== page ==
Sesh Nath Singh & Anr. Vs. Baidyabati Sheoraphuli Co-Operative Bank Ltd. and Anr.

Case Number: Civil Appeal No. 9198 of 2019

Judges Name: Hon’ble Judges Indira Banerjee J, Hemant gupta J, 

Order dated: 22.03.2021

“The Court can condone delay at its discretion, in the absence of a formal application for delay condonation under Section 5.”

Facts of the Case:

  • The appeal was filed under Section 62 of the Insolvency and Bankruptcy Code 2016, hereinafter referred to as the ‘IBC’, is against a judgment and order dated 22nd November 2019, passed by the National Company Law Appellate Tribunal (NCLAT), dismissing Company Appeal (AT) (Insolvency) No.672 of 2019, filed by the Appellants, challenging an order dated 25th April 2019, of the National Company Law Tribunal (NCLT), Kolkata Bench, admitting the application filed by the Respondent No.1 as Financial Creditor, under Section 7 of the IBC being CP(IB) No.1202/KB/2018, thereby initiating the Corporate Insolvency Resolution Process (CIRP) against the Corporate Debtor, Debi Fabtech Private Ltd. 
  • The Corporate Debtor was inter alia engaged in the business of export of textile and garments. On or about 8th February 2012, the Corporate Debtor requested the Financial Creditor for cash credit facility of Rs.1,00,00,000/- (Rupees One Crore). By a letter of sanction dated 15th February, 2012, the Financial Creditor granted Cash Credit Facility of Rs.1,00,00,000/- to the Corporate Debtor, after which a Cash Credit Account No.482 was opened in the name of the Corporate Debtor. The Corporate Debtor duly executed a hypothecation agreement with the Financial Creditor on 17th February, 2012. According to the Financial Creditor, in May 2012 itself the Corporate Debtor defaulted in repayment of its debt to the Financial Creditor, in terms of cash credit facility granted by the Financial Creditor to the Corporate Debtor. The said Cash Credit Account No.482 became irregular. The Financial Creditor declared the said Account of the Corporate Debtor a Non Performing Asset (NPA) on 31st March 2013.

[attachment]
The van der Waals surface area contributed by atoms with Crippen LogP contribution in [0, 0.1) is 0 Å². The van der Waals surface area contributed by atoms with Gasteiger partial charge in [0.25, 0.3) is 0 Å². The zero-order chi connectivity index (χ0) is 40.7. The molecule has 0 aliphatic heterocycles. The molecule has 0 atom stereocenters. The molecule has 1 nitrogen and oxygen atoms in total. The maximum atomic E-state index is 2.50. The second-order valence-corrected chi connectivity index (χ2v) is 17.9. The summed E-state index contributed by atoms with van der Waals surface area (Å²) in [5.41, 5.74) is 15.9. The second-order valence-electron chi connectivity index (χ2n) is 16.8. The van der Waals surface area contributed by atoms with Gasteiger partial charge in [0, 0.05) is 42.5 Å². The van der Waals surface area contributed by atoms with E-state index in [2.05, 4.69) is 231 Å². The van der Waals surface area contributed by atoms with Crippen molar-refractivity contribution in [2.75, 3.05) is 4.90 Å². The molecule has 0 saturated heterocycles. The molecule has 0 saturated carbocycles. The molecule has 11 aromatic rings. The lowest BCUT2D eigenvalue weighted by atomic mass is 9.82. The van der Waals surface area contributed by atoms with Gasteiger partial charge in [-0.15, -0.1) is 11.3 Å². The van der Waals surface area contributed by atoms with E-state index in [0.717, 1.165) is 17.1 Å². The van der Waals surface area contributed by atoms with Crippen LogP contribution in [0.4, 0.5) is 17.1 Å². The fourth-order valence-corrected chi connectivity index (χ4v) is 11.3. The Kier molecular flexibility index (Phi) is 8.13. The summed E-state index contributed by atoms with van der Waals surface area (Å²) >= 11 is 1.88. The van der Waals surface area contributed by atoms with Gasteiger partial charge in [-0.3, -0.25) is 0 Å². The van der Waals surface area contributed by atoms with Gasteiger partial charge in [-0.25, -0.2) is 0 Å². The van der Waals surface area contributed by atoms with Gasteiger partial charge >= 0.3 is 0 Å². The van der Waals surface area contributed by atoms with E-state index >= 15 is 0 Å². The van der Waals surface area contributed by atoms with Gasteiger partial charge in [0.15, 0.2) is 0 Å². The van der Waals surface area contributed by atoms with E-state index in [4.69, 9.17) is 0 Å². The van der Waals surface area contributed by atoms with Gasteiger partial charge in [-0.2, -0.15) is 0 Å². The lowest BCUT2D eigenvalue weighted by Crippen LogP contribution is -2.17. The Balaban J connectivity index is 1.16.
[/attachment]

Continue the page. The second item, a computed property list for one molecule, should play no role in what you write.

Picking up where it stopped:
• On or about 18th January 2014, the Financial Creditor issued notice to the Corporate Debtor under Section 13(2) of the Securitization and Reconstruction of Financial Assets and Enforcement of Security Interest Act, 2002 hereinafter referred to, in short as the ‘SARFAESI Act’, calling upon the Corporate Debtor to discharge in full, its outstanding liability of Rs.1,07,88,536.00 inclusive of interest as on 28.09.2013 to the Financial Creditor within sixty days from the date of notice, failing which action would be taken under Section 13(4) of the said Act. The Corporate Debtor made a representation dated 3.3.2014 to the Financial Creditor under Section 13(3A) of the SARFAESI Act objecting to the notice under Section 13(2) of the SARFAESI Act.